Pension Reforms – Proposals for the simplified fixed state pension

The government yesterday unveiled its plans to radically overhaul the state pension, which have been welcomed by some and criticised by others. On the one hand, the proposed system would be a welcome simplification relative to the current complex miscellany of rules, and would give individuals much greater clarity over what state pension income they could expect in retirement. Anyone with 35 years of qualifying activities would receive a fixed pension of £144 a week. Employment, seeking work, looking after young children and caring for sick or disabled adults would all count as equally creditable activities.

On the other hand, there will be many people who will get a lower state pension income as a result of these changes, so we should be careful not to overstate the benefits.

The one group of significant winners from yesterday’s proposals is those who have long periods in self-employment. Those who spend their whole working lives in self-employment could earn up to £144 a week of state pension, compared with only just over £107 under the current system. However, extending pension entitlement in this way would weaken the case for the self-employed paying lower national insurance contributions than employees; therefore, the government may decide to offset this benefit by demanding higher NI payments from them.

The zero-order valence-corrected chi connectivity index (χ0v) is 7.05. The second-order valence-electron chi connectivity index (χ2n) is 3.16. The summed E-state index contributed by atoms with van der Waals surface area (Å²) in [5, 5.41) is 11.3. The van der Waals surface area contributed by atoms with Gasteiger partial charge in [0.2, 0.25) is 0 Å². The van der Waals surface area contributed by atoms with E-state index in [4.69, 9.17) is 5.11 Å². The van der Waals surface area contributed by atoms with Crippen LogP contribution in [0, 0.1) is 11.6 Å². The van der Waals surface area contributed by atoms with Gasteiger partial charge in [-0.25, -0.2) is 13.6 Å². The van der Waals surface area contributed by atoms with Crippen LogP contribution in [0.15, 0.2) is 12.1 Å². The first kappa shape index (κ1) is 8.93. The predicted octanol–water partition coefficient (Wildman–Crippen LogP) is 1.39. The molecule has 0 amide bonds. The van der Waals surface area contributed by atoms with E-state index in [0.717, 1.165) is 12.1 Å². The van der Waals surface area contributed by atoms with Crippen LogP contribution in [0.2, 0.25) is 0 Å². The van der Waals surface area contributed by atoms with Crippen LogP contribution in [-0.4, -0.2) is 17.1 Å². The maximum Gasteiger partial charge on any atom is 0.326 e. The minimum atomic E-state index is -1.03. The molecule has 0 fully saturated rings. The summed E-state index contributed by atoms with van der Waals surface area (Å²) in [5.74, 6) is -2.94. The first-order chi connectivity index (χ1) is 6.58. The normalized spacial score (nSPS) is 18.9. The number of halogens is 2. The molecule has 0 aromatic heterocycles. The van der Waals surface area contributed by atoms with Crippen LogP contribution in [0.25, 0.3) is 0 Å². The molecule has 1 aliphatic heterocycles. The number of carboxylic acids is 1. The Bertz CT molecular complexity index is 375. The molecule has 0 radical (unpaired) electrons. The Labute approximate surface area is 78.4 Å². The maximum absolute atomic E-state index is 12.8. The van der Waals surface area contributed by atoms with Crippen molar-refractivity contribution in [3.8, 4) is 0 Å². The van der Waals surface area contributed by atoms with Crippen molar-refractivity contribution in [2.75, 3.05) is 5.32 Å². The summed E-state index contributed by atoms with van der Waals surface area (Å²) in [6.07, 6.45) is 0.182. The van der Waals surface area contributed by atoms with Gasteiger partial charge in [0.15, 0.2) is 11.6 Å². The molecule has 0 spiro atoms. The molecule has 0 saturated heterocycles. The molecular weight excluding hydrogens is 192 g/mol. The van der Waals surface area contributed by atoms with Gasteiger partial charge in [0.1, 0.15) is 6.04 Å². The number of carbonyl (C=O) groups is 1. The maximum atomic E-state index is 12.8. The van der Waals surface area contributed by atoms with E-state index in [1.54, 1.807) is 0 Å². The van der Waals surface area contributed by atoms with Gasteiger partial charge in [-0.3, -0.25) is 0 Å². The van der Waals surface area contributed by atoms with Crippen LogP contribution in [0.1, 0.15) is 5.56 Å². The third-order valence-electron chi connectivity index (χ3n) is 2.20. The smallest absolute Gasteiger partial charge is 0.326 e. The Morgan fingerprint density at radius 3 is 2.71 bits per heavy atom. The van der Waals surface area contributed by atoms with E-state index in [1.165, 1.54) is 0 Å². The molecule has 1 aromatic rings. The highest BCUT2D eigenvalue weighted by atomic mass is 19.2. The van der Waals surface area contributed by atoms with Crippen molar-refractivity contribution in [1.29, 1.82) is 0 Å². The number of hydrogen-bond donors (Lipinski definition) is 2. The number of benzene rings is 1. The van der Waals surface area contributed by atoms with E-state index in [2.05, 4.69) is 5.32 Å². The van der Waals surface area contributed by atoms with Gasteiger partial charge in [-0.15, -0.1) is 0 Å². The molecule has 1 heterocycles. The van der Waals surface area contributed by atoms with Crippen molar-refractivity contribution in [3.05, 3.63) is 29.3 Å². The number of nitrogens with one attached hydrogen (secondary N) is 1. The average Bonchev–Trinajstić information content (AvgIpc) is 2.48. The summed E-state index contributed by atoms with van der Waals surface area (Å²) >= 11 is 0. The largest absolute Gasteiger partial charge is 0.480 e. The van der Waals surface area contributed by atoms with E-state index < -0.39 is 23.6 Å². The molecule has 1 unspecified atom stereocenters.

Anyone reaching state pension age before 2017 will be entirely unaffected by the proposed changes. Among those reaching state pension age shortly after 2017, there will be some winners, in addition to the self-employed. In particular, those who have 30 years of contributions to the basic state pension, but who are entitled to a total state pension (including the state second pension) of less than £144 per week could see their final pension income increased. This group will include some low earners and people who took time out of the labour market to care for young children or disabled adults prior to 2002. But this group will also include those who contracted out of the second tier state pension – that is, they chose to give up their rights to the state second pension in return for lower national insurance contributions (or a refund of NI contributions). This latter group will, on average, consist of higher earners.

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